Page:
The club added a few potential ruffians as well, with Raitis Ivanins getting the usual Flame contract for a designated square-dancer. Why did the Flames let Dawes go, again? The answer to that is actually something Daz hinted at when he called the diminutive Winnipegger " a good little player." The fetish that this and a few other clubs in the league have for size and toughness over skill on their bottom two lines is a bit of a head-scratcher. The Ivanins types never play when the games are in the balance, and they never play in the post-season. Bah.
The usual array of questionable contracts flew around last Thursday, and Derek Boogaard almost certainly received the worst one of all. It’s a completely indefensible deal. Even by sluggo standards, he can’t play. Just for the purposes of comparison, he received a better contract than Dan Ellis, who’s an actual useful NHL goalie, more money than our old pal Chris Higgins, and almost as much per year as Chris Mason, who was the next goalie in line for Canada’s Olympic team. I don’t like the Ivanins deal. If Boogaard was on my team, I might stroke out.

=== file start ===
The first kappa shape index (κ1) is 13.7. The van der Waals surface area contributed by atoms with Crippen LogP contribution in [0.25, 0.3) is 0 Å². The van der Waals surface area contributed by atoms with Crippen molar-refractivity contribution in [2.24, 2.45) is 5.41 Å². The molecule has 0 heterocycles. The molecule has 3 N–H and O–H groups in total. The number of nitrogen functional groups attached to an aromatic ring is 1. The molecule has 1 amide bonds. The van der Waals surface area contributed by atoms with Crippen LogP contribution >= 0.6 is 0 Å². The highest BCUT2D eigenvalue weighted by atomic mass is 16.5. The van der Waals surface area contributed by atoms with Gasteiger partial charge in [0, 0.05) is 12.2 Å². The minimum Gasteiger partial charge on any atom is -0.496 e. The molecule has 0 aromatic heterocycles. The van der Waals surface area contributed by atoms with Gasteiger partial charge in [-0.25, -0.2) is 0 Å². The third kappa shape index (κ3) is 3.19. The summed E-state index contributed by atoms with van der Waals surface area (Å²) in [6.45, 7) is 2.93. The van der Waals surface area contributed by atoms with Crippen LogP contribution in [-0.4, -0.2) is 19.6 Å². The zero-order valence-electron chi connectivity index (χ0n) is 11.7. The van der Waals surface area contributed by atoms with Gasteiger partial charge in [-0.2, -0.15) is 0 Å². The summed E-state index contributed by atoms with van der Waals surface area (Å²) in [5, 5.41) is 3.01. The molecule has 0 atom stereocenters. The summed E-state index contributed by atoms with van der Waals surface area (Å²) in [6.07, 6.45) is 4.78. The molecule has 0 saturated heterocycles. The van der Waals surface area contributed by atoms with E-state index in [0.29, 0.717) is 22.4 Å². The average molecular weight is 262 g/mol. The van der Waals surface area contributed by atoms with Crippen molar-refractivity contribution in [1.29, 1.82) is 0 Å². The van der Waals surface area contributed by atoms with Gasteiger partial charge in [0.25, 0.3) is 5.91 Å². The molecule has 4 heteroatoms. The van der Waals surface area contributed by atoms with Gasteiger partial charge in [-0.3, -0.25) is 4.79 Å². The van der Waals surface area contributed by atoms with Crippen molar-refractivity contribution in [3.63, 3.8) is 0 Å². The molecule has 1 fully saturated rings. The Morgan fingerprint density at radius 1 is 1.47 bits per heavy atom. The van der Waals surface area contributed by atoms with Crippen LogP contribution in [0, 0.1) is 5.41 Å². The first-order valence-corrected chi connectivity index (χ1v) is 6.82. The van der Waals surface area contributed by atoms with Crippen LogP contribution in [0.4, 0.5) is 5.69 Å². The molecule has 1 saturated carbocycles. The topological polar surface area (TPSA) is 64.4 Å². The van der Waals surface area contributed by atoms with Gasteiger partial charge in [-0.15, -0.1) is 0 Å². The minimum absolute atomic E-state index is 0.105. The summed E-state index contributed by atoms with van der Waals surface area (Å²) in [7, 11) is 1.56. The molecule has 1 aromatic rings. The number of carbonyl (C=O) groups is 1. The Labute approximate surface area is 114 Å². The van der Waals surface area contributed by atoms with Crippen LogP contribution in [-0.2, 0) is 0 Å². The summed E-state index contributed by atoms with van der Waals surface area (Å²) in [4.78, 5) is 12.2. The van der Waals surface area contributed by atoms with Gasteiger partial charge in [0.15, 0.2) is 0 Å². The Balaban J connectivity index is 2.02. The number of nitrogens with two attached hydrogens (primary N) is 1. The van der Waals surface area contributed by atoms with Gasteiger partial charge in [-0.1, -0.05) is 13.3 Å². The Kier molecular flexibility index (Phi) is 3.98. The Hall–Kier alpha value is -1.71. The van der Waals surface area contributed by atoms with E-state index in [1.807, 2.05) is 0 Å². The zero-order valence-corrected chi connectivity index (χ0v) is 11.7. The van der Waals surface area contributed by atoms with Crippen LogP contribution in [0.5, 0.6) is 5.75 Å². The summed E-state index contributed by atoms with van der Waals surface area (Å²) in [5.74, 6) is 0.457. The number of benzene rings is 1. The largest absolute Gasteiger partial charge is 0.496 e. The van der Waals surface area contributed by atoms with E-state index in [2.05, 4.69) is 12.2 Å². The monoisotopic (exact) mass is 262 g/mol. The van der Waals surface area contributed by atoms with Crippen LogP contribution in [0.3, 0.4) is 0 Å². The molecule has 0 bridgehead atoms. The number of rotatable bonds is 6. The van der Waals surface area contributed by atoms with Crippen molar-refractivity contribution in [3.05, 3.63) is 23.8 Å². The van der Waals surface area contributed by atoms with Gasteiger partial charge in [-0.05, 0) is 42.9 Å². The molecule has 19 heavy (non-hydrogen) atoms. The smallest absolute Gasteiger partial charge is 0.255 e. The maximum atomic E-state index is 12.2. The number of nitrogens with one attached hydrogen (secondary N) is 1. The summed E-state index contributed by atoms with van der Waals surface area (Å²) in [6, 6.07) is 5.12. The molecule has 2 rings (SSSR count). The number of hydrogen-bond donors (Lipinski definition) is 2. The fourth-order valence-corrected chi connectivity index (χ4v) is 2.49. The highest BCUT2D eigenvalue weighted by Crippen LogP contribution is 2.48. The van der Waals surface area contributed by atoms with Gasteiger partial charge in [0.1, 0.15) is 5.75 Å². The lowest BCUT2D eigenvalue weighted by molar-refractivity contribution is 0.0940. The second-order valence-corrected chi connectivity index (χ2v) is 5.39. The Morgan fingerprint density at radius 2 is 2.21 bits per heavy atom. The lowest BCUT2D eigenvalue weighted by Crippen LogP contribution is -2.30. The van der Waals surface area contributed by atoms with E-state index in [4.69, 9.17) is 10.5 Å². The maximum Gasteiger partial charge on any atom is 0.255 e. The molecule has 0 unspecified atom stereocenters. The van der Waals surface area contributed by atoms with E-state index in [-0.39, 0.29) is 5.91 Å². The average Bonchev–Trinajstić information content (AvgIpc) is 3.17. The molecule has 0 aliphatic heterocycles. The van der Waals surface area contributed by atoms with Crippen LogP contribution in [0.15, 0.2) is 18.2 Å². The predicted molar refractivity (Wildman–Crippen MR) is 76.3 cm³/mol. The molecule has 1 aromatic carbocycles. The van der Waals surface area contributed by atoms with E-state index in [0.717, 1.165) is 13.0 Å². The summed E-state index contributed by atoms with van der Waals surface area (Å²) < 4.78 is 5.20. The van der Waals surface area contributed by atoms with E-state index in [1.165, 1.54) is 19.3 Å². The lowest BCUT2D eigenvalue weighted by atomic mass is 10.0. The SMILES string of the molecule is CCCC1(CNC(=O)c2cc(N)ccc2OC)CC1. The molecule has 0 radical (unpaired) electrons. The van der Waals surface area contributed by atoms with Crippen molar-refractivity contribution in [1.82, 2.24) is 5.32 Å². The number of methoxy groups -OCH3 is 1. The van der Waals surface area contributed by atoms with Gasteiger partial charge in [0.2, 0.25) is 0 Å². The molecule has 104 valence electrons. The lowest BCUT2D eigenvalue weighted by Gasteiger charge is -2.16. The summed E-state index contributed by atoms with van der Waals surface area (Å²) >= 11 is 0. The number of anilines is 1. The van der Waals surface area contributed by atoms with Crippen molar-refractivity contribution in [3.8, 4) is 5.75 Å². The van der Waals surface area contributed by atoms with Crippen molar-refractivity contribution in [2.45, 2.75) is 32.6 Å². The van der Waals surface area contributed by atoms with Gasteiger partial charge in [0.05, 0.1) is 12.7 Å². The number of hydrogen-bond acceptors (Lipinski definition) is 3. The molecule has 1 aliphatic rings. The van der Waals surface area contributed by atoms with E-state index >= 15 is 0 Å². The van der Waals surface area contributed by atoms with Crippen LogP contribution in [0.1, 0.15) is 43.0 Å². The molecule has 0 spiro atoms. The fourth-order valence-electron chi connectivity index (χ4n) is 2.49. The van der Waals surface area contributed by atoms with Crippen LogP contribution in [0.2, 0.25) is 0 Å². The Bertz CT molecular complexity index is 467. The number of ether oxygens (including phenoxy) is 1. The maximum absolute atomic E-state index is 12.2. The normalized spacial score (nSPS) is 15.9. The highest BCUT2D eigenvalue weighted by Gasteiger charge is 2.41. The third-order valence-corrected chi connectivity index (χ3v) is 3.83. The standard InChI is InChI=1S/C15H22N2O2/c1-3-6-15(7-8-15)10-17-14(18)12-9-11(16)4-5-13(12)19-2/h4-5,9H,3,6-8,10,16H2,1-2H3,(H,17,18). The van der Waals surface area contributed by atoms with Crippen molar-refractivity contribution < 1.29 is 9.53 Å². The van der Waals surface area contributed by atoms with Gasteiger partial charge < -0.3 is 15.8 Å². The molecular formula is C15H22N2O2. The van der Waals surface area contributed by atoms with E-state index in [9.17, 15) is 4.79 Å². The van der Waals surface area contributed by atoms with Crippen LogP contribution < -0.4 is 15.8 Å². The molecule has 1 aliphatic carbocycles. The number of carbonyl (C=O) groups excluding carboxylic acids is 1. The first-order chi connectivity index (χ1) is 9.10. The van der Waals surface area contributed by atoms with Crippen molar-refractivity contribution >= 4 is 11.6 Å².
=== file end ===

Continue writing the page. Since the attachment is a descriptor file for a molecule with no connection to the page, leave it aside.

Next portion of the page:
Defencemen were the players that made off with most of the booty last week, but of all the deals handed out, the only one where I thought, "that’s not bad" was the Michalek deal. It’s full value for his skills, but he’s very good at playing top comp and doing it from some less than ideal starting points. It hasn’t just been UFA defenders getting paid. Braydon Coburn, Kyle Quincey and Jeff Schultz all received their piece of the rock this week, and the salary numbers for all of them suggest that the market value for Ian White is, at a minimum, 3 million a year. Schultz only got 2.75M, but he got a longer term and he’s not likely as good as White or Coburn.